Tuesday, June 5, 2012

Yves Congar and VCII 'The Challenge to the Church'

I am reading through the modernist leaning theologian Yves Congar's book titled, 'Challenge to the Church: The Case of Archbishop Lefebvre.' He wrote it in 1976, well before the consecration of the SSPX bishops. In it he gives his reasons for disagreeing with Lefebvre's theological views on some aspects of the VCII documents. Congar does not shed much light on this, and in fact seems to be a bit naive as to the problems facing the Church after the Council. He did however warn of a potential upcoming schism. What I found to be more interesting however were his thoughts on VCII, and its implementation. On page 51 and 52 Congar states the following concerning Vatican II, and what it had apparently to him, put an end to.

Congar says that VCII,
    "...put an end to what may be described as the inflexibility of the system. We take 'system; to mean a coherent set of codified teachings, casuistically-specified rules of procedure, a detailed and very hierarchic organization, means of control and surveillance, rubrics regulating worship- all this the legacy of scholasticism, the Counter-Reformation and the Catholic restoration of the nineteenth century, subjected to an effective Roman discipline. It will be recalled that Pius XII is supposed to have said: 'I will be the last Pope to keep all this going.' Indeed, John XXIII, a priest of classic piety, gave a completely different image to the papacy." (Pages 51 and 52)
I also found his observation on priests not wearing their clerics to be quite charming. He writes in the book on page 59,
 "...for instance, the priest who, before celebrating Mass, goes into the body of the church to explain what is going to happen, dressed in a polo-neck sweater or T-Shirt. I'm not saying that this is all right, but it's not something to get so tremendously worked-up about." (Page 59)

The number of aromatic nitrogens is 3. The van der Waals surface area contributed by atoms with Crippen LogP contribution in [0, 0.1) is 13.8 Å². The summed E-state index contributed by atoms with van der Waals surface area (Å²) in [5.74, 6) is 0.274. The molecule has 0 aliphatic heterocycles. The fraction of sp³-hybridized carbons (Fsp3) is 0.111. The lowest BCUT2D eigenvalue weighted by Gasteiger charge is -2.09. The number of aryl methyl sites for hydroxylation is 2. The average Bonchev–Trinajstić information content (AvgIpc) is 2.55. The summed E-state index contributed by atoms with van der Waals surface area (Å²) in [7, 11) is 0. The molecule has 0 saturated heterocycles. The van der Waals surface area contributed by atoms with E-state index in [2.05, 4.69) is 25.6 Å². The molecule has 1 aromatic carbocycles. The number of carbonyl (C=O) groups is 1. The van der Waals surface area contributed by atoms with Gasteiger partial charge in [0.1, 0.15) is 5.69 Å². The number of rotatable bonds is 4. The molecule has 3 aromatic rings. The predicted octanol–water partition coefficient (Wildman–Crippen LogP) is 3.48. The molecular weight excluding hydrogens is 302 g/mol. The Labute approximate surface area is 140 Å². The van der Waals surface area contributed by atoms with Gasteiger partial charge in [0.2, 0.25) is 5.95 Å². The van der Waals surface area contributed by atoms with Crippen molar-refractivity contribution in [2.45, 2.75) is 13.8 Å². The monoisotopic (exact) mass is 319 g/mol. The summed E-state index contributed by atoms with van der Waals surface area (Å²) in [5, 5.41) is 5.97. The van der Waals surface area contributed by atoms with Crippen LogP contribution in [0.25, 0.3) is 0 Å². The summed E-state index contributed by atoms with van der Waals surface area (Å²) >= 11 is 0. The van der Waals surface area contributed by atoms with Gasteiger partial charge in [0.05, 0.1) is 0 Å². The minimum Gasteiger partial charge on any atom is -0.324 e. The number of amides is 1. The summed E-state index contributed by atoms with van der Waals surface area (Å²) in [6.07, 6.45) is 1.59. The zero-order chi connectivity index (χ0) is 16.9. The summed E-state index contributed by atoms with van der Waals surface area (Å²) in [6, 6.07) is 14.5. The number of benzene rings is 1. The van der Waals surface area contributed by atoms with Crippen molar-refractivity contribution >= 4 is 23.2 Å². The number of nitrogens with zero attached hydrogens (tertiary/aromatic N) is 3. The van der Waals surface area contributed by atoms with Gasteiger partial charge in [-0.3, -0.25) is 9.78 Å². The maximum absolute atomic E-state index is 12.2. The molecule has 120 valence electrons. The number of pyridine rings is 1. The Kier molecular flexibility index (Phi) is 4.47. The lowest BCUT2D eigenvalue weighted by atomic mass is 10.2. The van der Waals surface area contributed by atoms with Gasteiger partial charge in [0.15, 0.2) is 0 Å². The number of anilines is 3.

On page 61 he minimizes the problem of poor catechesis in the Church as being a "tiny" minority. He also embraces much of the horrible modernist tendencies such as questioning Christ's knowledge and awareness, morality concerning human sexuality, and the validity of the opinions of condemned theologians such as Teilhard de Chardin.
"There exist real and difficult questions which theologians must have the courage to tackle- such as whose on Christ's knowledge and awareness, on the way of talking about the resurrection, or on the problems of sexuality- and for which it really isn't enough simply to repeat the old viewpoints." (Page 61)
The book is only about 100 pages, but it does give some insight as to how one of the Council fathers viewed the Church 10 years after its conclusion, and the affair going on with Archbishop Lefebvre. He seems to think that on the whole, aside from a few hiccups, everything was OK and going well, and that Lefebvre should have just gotten on board with the program.

1 comment:

Alan Aversa said...

So, the root of "the inflexibility of the system" is "the legacy of scholasticism," viz., Thomism. I would hardly call Thomism inflexible! Thomism's great strength is its ability to unify seemingly opposed philosophical systems; Thomism is not a closed system.

He wrote in 1935:
"Theology has itself become a kind of technical discipline, a thing in itself, a professional or class activity, a corporate knowledge, a special, closed domain of interest to a select few. […] When it should have a living [changing‽] connection to the rest of knowledge and human activity, which would give all the rest its direction, measure, complement and underlying fertility. […] When it should be the 'salt of the earth'."

This is exactly the vision of Æterni Patris, but unfortunately Congar et al. thought, by abandoning Thomism, that they would have a greater freedom to actually accomplish Leo XIII's vision better!